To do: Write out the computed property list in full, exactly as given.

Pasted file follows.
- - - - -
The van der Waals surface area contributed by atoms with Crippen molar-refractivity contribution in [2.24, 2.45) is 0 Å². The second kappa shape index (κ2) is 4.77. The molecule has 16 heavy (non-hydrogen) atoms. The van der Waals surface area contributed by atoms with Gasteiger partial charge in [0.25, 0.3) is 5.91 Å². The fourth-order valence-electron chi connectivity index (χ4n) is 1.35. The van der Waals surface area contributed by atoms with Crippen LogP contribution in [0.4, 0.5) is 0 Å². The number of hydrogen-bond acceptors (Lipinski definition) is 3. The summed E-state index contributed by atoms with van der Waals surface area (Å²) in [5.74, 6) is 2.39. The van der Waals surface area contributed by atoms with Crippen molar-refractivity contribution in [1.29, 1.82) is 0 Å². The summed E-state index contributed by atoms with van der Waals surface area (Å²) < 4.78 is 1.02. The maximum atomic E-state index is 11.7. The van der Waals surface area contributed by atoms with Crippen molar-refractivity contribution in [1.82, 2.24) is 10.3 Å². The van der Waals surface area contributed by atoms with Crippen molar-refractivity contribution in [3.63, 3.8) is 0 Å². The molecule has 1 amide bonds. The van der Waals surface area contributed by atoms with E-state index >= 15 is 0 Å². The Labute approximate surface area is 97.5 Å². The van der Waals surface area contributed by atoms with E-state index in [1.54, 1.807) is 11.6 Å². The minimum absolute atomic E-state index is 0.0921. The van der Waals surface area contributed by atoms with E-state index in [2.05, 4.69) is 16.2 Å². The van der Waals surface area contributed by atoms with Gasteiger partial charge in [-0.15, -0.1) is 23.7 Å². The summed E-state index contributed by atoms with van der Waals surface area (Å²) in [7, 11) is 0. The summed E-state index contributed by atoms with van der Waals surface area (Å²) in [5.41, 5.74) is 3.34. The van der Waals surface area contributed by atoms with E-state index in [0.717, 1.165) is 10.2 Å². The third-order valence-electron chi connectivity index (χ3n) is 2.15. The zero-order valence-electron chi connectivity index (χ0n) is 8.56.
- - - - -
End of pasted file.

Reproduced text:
The van der Waals surface area contributed by atoms with Crippen molar-refractivity contribution in [2.24, 2.45) is 0 Å². The second kappa shape index (κ2) is 4.77. The molecule has 16 heavy (non-hydrogen) atoms. The van der Waals surface area contributed by atoms with Gasteiger partial charge in [0.25, 0.3) is 5.91 Å². The fourth-order valence-electron chi connectivity index (χ4n) is 1.35. The van der Waals surface area contributed by atoms with Crippen LogP contribution in [0.4, 0.5) is 0 Å². The number of hydrogen-bond acceptors (Lipinski definition) is 3. The summed E-state index contributed by atoms with van der Waals surface area (Å²) in [5.74, 6) is 2.39. The van der Waals surface area contributed by atoms with Crippen molar-refractivity contribution in [1.29, 1.82) is 0 Å². The summed E-state index contributed by atoms with van der Waals surface area (Å²) < 4.78 is 1.02. The maximum atomic E-state index is 11.7. The van der Waals surface area contributed by atoms with Crippen molar-refractivity contribution in [1.82, 2.24) is 10.3 Å². The van der Waals surface area contributed by atoms with Crippen molar-refractivity contribution in [3.63, 3.8) is 0 Å². The molecule has 1 amide bonds. The van der Waals surface area contributed by atoms with E-state index >= 15 is 0 Å². The Labute approximate surface area is 97.5 Å². The van der Waals surface area contributed by atoms with E-state index in [1.54, 1.807) is 11.6 Å². The minimum absolute atomic E-state index is 0.0921. The van der Waals surface area contributed by atoms with E-state index in [2.05, 4.69) is 16.2 Å². The van der Waals surface area contributed by atoms with Gasteiger partial charge in [-0.15, -0.1) is 23.7 Å². The summed E-state index contributed by atoms with van der Waals surface area (Å²) in [7, 11) is 0. The summed E-state index contributed by atoms with van der Waals surface area (Å²) in [5.41, 5.74) is 3.34. The van der Waals surface area contributed by atoms with E-state index in [0.717, 1.165) is 10.2 Å². The third-order valence-electron chi connectivity index (χ3n) is 2.15. The zero-order valence-electron chi connectivity index (χ0n) is 8.56.